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Sappi and Suzano warn of more pulp price increases in the wake of the Chilean earthquake. Sappi Fine Paper Europe, Brussels, Belgium, this week confirmed that the effect of the recent massive earthquake in Chile on the global supply of pulp will put additional pressure on it, and on the European paper and tissue industry as a whole, to raise prices. The Chilean pulp industry accounts for some 8% - 9% of world output and local suppliers are advising that most mills there will be out of action for at least one month. Extensive damage to the country's infrastructure has interrupted the supply of electricity and water to many mills, as well as wood and chemicals, and affected the transport of finished product to customers. In addition, the main harbor serving the industry at Concepcion has been severely damaged.

Sappi Fine Paper Europe CEO Berry Wiersum, noted that "even prior to the earthquake, pulp supply was proving to be a constraint to the industry in Europe, with global prices moving up in excess of 40% since April of last year. The industry now faces a severe lack of pulp, which Sappi believes will result in increased pressure for steep rises in dollar based pulp prices, exacerbated for European paper producers by the weakening Euro."

Meanwhile, pulp producer Suzano, Sao Paulo, Brazil, this past week said that global pulp prices will likely spike in the short term because the February 27 earthquake in Chile could cut inventory and output. Turnover in global pulp supplies, now at about 30 days, should decline amid a tighter market, Antonio Maciel Neto, Suzano's chief executive, said in a Reuters interview. Turnover rates are about 35 days in "normal times," Neto noted.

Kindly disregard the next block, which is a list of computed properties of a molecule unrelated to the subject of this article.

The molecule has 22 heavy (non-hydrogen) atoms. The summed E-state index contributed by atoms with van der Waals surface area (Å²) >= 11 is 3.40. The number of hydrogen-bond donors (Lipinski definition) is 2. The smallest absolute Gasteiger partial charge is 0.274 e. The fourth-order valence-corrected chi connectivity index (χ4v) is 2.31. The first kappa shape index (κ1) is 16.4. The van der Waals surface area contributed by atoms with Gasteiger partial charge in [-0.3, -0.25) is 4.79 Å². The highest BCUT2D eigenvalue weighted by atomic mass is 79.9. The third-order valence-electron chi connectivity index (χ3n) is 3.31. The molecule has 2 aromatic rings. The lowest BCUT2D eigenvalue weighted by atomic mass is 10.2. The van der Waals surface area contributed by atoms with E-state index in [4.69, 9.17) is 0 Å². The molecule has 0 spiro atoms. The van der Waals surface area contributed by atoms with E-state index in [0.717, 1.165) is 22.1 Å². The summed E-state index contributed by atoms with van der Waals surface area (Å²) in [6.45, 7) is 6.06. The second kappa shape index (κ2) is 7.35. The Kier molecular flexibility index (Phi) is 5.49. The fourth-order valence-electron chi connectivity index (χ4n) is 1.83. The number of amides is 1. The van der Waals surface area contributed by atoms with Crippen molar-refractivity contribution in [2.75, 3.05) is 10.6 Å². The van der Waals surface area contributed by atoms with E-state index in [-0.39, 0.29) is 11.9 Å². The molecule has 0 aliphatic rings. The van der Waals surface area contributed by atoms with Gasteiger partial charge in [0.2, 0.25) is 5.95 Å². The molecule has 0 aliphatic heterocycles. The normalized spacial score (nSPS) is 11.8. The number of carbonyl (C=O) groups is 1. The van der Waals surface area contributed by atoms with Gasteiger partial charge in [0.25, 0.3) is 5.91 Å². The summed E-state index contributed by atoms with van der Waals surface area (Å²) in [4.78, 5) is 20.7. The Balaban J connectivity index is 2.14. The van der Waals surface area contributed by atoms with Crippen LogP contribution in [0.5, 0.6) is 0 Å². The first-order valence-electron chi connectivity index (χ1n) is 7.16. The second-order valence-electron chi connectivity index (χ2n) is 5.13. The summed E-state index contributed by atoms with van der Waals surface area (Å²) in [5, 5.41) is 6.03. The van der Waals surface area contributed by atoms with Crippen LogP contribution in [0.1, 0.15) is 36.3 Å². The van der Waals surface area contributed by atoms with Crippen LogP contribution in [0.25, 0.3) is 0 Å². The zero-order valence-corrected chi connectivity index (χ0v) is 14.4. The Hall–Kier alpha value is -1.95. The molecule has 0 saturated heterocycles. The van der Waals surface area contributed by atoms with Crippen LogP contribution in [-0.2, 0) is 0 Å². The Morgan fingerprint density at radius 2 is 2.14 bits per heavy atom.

The global pulp and paper market is recovering after a deep tumble at the start of 2009, Reuters said, and companies around the world boosted output as prices rose worldwide. Producers raised prices in Brazil at least six times last year. Global pulp inventory fell to the lowest level in more than seven years at the end of the third quarter due to China's growing need for fiber to accommodate urbanization.

Hardwood pulp prices are around $750/metric ton and could rise to $800 in the short term, according to Itau Securities analyst Marcos Assumpcao, Reuters reported. Brazil and Chile are the world's largest producers of pulp, respectively.


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